Psychologists seem to know a chunk when they
see one. A definition, however, is hard to come by.
Neither the large literature on chunking by humans nor the more
modest literature on chunking by animals provides an operational
definition of this term. The definitional problem is compounded by the
uncritical use of chunking as an explanation of storage and retrieval of
information from short-term and long-term memory. The aim of this chapter is to introduce a distinction between
input and output chunks in analyses of short-term and long-term memory.
The main focus will be on output chunks because all of the evidence
for chunking in animals has been obtained from experiments involving
long-term memory. The
spontaneous temporal structure of inter-response times (IRTís) during
the execution of arbitrary sequences will be used to provide an objective
measure of chunk boundaries. Without
any requirement to do so, college students and monkeys pause on virtually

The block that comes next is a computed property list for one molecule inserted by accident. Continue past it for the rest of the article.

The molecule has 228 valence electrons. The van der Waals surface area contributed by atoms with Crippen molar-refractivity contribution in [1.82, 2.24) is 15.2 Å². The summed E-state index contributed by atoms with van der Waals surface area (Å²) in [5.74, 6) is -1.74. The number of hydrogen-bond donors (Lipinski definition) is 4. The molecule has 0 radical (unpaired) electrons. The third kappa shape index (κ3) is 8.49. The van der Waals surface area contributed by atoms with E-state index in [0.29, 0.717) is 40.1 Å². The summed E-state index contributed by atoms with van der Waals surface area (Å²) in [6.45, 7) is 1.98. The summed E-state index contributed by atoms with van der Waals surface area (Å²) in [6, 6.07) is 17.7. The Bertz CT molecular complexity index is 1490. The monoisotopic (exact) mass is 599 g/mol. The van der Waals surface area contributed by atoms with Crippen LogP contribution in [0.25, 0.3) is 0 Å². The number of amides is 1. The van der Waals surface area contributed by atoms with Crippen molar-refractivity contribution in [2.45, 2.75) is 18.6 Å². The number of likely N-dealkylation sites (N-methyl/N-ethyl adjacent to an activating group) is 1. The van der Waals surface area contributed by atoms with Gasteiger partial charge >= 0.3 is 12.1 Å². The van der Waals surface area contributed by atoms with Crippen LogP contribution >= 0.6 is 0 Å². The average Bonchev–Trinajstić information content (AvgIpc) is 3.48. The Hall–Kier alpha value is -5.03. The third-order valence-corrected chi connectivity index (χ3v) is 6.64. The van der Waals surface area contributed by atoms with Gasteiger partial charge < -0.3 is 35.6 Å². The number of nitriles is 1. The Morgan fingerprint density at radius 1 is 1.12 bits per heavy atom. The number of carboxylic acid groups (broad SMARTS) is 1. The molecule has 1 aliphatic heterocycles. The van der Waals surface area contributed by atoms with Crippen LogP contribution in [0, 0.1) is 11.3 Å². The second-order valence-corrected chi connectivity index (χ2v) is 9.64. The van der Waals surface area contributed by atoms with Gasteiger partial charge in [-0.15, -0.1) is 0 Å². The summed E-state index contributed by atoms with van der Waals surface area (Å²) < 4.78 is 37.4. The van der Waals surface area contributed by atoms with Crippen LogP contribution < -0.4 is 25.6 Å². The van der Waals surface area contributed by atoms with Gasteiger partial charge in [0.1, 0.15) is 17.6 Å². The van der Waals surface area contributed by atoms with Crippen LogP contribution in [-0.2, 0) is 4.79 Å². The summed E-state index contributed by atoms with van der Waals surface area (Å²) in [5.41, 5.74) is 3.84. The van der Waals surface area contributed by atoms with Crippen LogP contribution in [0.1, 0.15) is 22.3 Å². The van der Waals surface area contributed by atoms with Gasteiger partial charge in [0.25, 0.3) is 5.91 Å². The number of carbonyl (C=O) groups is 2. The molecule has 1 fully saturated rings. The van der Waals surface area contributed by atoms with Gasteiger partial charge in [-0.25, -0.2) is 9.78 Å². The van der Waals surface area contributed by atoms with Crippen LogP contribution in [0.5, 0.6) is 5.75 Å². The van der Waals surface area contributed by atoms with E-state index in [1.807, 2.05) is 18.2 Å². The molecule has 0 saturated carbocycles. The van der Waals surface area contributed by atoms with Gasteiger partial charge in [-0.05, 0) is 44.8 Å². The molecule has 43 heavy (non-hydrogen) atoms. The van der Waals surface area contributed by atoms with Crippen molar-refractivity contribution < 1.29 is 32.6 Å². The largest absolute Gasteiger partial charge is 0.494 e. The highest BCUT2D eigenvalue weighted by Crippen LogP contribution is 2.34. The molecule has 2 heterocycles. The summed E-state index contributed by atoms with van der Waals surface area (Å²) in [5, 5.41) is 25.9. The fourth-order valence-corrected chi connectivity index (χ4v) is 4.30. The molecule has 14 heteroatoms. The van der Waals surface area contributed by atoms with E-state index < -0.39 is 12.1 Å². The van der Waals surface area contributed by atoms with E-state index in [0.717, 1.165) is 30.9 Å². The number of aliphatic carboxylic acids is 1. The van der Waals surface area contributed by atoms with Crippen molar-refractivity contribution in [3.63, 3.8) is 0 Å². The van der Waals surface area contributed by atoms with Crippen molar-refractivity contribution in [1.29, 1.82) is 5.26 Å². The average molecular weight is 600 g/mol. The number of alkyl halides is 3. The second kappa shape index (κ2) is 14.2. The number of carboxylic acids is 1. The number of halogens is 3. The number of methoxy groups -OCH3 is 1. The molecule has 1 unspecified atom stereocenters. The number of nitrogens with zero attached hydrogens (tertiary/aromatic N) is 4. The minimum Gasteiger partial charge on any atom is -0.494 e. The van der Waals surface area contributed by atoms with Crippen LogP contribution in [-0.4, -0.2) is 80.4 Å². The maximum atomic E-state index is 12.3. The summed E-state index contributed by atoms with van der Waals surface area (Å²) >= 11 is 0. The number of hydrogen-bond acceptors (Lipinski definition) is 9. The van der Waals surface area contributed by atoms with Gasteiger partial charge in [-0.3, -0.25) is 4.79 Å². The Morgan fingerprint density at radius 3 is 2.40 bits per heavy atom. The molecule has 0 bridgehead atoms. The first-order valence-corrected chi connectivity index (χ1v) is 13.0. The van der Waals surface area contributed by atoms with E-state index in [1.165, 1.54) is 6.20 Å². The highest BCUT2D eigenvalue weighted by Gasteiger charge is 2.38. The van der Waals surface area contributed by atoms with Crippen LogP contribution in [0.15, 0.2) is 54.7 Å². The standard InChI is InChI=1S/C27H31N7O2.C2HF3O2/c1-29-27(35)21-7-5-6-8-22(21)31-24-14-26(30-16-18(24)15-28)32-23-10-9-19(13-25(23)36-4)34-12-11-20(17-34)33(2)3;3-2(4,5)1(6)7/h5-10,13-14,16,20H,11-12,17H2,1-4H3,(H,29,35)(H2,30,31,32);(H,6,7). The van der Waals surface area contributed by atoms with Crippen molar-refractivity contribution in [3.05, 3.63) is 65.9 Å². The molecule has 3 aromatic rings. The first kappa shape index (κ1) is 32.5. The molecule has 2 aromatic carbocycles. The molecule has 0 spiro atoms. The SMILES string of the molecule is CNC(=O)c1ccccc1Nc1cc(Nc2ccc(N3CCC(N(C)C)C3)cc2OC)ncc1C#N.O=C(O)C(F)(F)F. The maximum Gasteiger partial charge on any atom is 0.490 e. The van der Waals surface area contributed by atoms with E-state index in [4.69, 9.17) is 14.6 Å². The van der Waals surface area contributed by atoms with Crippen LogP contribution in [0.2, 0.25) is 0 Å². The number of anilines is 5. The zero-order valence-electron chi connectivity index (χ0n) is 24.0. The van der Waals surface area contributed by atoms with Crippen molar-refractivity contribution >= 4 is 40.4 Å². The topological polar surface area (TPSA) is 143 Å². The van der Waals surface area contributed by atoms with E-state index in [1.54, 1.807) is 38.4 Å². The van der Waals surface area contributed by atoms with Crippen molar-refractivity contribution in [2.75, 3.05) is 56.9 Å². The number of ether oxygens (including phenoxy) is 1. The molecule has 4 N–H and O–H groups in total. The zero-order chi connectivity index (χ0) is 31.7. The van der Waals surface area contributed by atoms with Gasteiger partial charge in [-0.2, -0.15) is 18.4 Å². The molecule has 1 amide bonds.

every trial while executing a list, mainly after responding to a few
items. Pauses were
approximately twice as long as other IRTís.
This suggests that subjects download list items as chunks during
pauses and that chunk size for order information is approximately 3 items.
Mazes and lists of nonsense syllables are two of the most familiar instruments of the
psychological laboratory (Small, 1900; Ebbinghaus, 1964). They owe their popularity to the
recognition that the ability to learn arbitrary sequences is a hallmark of advanced
intelligence and that experiments that measure individual responses provide no information
on serial competence (e.g., Lashley, 1951). The widespread use of nonsense syllables and
mazes also reflects the venerable assumption that the same associative principles that are
used to explain how a human adult memorizes a list of arbitrary items can be used to
explain how an experimentally naive rat learns a sequence of arbitrary responses, and vice
ability to learn arbitrary sequences is crucial for intelligent action,